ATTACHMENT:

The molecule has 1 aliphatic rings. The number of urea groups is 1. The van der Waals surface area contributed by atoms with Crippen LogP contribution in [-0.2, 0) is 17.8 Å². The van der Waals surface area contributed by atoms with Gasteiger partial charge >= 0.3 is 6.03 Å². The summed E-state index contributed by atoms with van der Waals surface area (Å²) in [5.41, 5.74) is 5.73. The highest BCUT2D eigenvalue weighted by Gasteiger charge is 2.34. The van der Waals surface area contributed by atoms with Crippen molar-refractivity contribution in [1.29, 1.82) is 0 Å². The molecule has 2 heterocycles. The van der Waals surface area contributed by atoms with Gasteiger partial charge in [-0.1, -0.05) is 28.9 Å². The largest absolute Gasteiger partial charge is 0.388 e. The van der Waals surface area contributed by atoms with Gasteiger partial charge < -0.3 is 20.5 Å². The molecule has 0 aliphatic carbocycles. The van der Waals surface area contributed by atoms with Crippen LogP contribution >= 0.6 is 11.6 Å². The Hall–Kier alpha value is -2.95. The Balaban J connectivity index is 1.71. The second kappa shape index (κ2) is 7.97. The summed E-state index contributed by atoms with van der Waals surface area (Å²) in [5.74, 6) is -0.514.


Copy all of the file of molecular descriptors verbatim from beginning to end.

The molecule has 1 aliphatic rings. The number of urea groups is 1. The van der Waals surface area contributed by atoms with Crippen LogP contribution in [-0.2, 0) is 17.8 Å². The van der Waals surface area contributed by atoms with Gasteiger partial charge >= 0.3 is 6.03 Å². The summed E-state index contributed by atoms with van der Waals surface area (Å²) in [5.41, 5.74) is 5.73. The highest BCUT2D eigenvalue weighted by Gasteiger charge is 2.34. The van der Waals surface area contributed by atoms with Crippen molar-refractivity contribution in [1.29, 1.82) is 0 Å². The molecule has 2 heterocycles. The van der Waals surface area contributed by atoms with Gasteiger partial charge in [-0.1, -0.05) is 28.9 Å². The largest absolute Gasteiger partial charge is 0.388 e. The van der Waals surface area contributed by atoms with Gasteiger partial charge < -0.3 is 20.5 Å². The molecule has 0 aliphatic carbocycles. The van der Waals surface area contributed by atoms with Crippen LogP contribution >= 0.6 is 11.6 Å². The Hall–Kier alpha value is -2.95. The Balaban J connectivity index is 1.71. The second kappa shape index (κ2) is 7.97. The summed E-state index contributed by atoms with van der Waals surface area (Å²) in [5.74, 6) is -0.514.